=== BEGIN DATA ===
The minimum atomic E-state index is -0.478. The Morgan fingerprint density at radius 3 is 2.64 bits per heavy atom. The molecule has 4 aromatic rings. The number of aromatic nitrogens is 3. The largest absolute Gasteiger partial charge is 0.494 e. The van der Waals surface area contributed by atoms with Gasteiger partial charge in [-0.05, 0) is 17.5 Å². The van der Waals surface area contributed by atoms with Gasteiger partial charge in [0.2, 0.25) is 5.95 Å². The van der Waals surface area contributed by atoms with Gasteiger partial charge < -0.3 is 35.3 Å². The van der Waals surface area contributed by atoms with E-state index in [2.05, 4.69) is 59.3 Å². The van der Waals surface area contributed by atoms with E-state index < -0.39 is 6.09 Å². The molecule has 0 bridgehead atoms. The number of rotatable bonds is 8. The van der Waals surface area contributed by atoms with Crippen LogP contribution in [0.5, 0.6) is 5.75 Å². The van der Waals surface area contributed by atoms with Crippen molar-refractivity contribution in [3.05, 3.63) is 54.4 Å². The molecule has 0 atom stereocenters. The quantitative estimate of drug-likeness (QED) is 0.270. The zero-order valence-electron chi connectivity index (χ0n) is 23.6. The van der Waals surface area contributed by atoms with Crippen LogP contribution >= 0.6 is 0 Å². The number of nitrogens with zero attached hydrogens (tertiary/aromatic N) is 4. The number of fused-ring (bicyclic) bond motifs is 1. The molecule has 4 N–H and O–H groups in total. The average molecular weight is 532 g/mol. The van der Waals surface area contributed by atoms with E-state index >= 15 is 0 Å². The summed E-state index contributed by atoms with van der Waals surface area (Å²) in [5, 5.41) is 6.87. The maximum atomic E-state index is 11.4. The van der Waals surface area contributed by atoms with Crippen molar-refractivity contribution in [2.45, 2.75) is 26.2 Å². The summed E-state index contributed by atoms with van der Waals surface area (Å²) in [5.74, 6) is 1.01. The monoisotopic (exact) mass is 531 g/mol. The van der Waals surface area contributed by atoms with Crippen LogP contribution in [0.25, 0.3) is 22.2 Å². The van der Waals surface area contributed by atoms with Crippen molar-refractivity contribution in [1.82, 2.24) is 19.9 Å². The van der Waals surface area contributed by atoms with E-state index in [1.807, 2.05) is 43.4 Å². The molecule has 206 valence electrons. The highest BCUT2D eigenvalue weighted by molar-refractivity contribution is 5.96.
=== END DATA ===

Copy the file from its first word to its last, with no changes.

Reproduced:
The minimum atomic E-state index is -0.478. The Morgan fingerprint density at radius 3 is 2.64 bits per heavy atom. The molecule has 4 aromatic rings. The number of aromatic nitrogens is 3. The largest absolute Gasteiger partial charge is 0.494 e. The van der Waals surface area contributed by atoms with Gasteiger partial charge in [-0.05, 0) is 17.5 Å². The van der Waals surface area contributed by atoms with Gasteiger partial charge in [0.2, 0.25) is 5.95 Å². The van der Waals surface area contributed by atoms with Gasteiger partial charge < -0.3 is 35.3 Å². The van der Waals surface area contributed by atoms with E-state index in [2.05, 4.69) is 59.3 Å². The van der Waals surface area contributed by atoms with E-state index < -0.39 is 6.09 Å². The molecule has 0 bridgehead atoms. The number of rotatable bonds is 8. The van der Waals surface area contributed by atoms with Crippen LogP contribution in [0.5, 0.6) is 5.75 Å². The van der Waals surface area contributed by atoms with Crippen molar-refractivity contribution in [3.05, 3.63) is 54.4 Å². The molecule has 0 atom stereocenters. The quantitative estimate of drug-likeness (QED) is 0.270. The zero-order valence-electron chi connectivity index (χ0n) is 23.6. The van der Waals surface area contributed by atoms with Crippen LogP contribution >= 0.6 is 0 Å². The number of nitrogens with zero attached hydrogens (tertiary/aromatic N) is 4. The number of fused-ring (bicyclic) bond motifs is 1. The molecule has 4 N–H and O–H groups in total. The average molecular weight is 532 g/mol. The van der Waals surface area contributed by atoms with E-state index >= 15 is 0 Å². The summed E-state index contributed by atoms with van der Waals surface area (Å²) in [5, 5.41) is 6.87. The maximum atomic E-state index is 11.4. The van der Waals surface area contributed by atoms with Crippen molar-refractivity contribution in [2.45, 2.75) is 26.2 Å². The summed E-state index contributed by atoms with van der Waals surface area (Å²) in [5.74, 6) is 1.01. The monoisotopic (exact) mass is 531 g/mol. The van der Waals surface area contributed by atoms with Crippen LogP contribution in [0.25, 0.3) is 22.2 Å². The van der Waals surface area contributed by atoms with Crippen molar-refractivity contribution in [1.82, 2.24) is 19.9 Å². The van der Waals surface area contributed by atoms with E-state index in [1.807, 2.05) is 43.4 Å². The molecule has 206 valence electrons. The highest BCUT2D eigenvalue weighted by molar-refractivity contribution is 5.96.